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Hettie Jones, "How I Became Hettie Jones"

Tuesday, December 10, 2019, 7 - 8:30pm

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Hettie and her two daughters, Kellie and Lisa. Photography by Carmen Daneshmandi
Hettie and her two daughters, Kellie and Lisa. Photography by Carmen Daneshmandi

Hettie Jones delivers a free, public lecture as part of the Intra-Disciplinary Seminar series. Best known for How I Became Hettie Jones, her memoir of the Beat Scene, Hettie Jones has published 26 books for children and adults, the first in 1971 and the most recent in 2016. Drive, her first poetry collection, won the Poetry Society of America’s Norma Farber Award and was followed by All Told and Doing 70. Jones has also written memoirs for others, including Rita Marley (No Woman No Cry). She has taught poetry, fiction, and memoir in colleges and community settings, and from 1988 until 2002 ran a weekly writing workshop at New York State’s Bedford Hills Correctional Facility for Women. Jones is the former Chair of PEN’s Prison Writing Committee, and currently teaches Activist Literature in the Graduate Writing Program at The New School, a memoir workshop at the 92nd Street Y, and a women’s writing group at the Lower Eastside Girls Club. She is currently finishing Full Tilt, new and selected poems, and Fiction at the Intersection, a story collection. Jones has lived in the East Village since before it was given that name, and has never wanted to move.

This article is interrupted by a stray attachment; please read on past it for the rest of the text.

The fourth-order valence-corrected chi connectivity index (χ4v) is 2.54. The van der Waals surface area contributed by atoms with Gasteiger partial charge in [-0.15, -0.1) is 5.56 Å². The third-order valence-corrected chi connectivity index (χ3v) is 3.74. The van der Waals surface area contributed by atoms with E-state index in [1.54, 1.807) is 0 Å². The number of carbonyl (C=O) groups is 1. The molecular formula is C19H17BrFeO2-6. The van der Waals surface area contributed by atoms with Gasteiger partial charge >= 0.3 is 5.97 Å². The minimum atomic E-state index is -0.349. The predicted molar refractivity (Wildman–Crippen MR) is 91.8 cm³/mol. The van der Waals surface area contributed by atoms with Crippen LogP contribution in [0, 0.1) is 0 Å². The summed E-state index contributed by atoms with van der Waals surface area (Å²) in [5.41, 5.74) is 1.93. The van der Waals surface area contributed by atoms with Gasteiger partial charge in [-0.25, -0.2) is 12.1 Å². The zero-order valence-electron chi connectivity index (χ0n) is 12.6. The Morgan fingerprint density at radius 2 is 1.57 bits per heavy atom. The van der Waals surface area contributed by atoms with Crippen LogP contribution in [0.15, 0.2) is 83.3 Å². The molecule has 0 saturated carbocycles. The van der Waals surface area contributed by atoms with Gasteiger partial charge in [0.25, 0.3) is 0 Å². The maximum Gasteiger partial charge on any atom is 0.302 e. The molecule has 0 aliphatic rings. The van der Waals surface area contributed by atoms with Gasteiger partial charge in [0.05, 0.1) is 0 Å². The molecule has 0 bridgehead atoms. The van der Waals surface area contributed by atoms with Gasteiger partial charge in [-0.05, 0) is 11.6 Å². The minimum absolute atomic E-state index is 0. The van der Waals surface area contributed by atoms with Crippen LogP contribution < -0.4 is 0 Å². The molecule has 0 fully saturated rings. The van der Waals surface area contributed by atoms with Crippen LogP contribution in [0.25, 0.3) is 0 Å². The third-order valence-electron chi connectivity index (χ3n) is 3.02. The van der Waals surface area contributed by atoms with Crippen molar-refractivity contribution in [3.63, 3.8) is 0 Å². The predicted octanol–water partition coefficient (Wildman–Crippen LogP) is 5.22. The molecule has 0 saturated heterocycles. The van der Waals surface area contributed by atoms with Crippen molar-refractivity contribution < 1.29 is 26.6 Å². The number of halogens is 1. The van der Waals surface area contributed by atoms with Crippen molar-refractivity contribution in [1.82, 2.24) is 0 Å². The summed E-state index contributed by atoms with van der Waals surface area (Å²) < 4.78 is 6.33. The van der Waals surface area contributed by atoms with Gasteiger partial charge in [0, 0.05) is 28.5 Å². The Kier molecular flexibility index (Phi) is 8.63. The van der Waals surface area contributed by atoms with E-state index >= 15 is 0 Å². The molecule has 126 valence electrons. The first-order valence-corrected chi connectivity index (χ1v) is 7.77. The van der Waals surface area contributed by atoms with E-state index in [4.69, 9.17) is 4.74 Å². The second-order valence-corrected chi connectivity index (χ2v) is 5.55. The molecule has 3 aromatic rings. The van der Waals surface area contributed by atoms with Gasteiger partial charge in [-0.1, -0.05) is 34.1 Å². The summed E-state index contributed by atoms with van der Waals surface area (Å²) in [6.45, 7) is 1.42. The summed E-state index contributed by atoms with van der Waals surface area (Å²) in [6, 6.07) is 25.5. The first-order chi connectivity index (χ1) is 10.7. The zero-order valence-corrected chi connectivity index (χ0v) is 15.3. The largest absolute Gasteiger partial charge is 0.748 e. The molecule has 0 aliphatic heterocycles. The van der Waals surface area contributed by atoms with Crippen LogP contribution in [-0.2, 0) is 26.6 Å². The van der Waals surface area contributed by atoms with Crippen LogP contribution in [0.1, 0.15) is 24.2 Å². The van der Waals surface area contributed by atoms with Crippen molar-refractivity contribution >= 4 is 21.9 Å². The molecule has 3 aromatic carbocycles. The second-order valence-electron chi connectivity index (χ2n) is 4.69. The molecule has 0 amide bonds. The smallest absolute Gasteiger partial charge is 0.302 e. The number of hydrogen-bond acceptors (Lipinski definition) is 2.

The Fall 2019 IDS Lecture Series at The Cooper Union is organized by Leslie Hewitt and Omar Berrada. The IDS Public Lecture Series is part of the Robert Lehman Visiting Artist Program at The Cooper Union. We are grateful for major funding and support from the Robert Lehman Foundation for the series. The IDS Public Lecture Series is also made possible by the New York State Council on the Arts with the support of Governor Andrew M. Cuomo and the New York State Legislature. 

Located in the Frederick P. Rose Auditorium, at 41 Cooper Square (on Third Avenue between 6th and 7th Streets)

  • Founded by inventor, industrialist and philanthropist Peter Cooper in 1859, The Cooper Union for the Advancement of Science and Art offers education in art, architecture and engineering, as well as courses in the humanities and social sciences.

  • “My feelings, my desires, my hopes, embrace humanity throughout the world,” Peter Cooper proclaimed in a speech in 1853. He looked forward to a time when, “knowledge shall cover the earth as waters cover the great deep.”

  • From its beginnings, Cooper Union was a unique institution, dedicated to founder Peter Cooper's proposition that education is the key not only to personal prosperity but to civic virtue and harmony.

  • Peter Cooper wanted his graduates to acquire the technical mastery and entrepreneurial skills, enrich their intellects and spark their creativity, and develop a sense of social justice that would translate into action.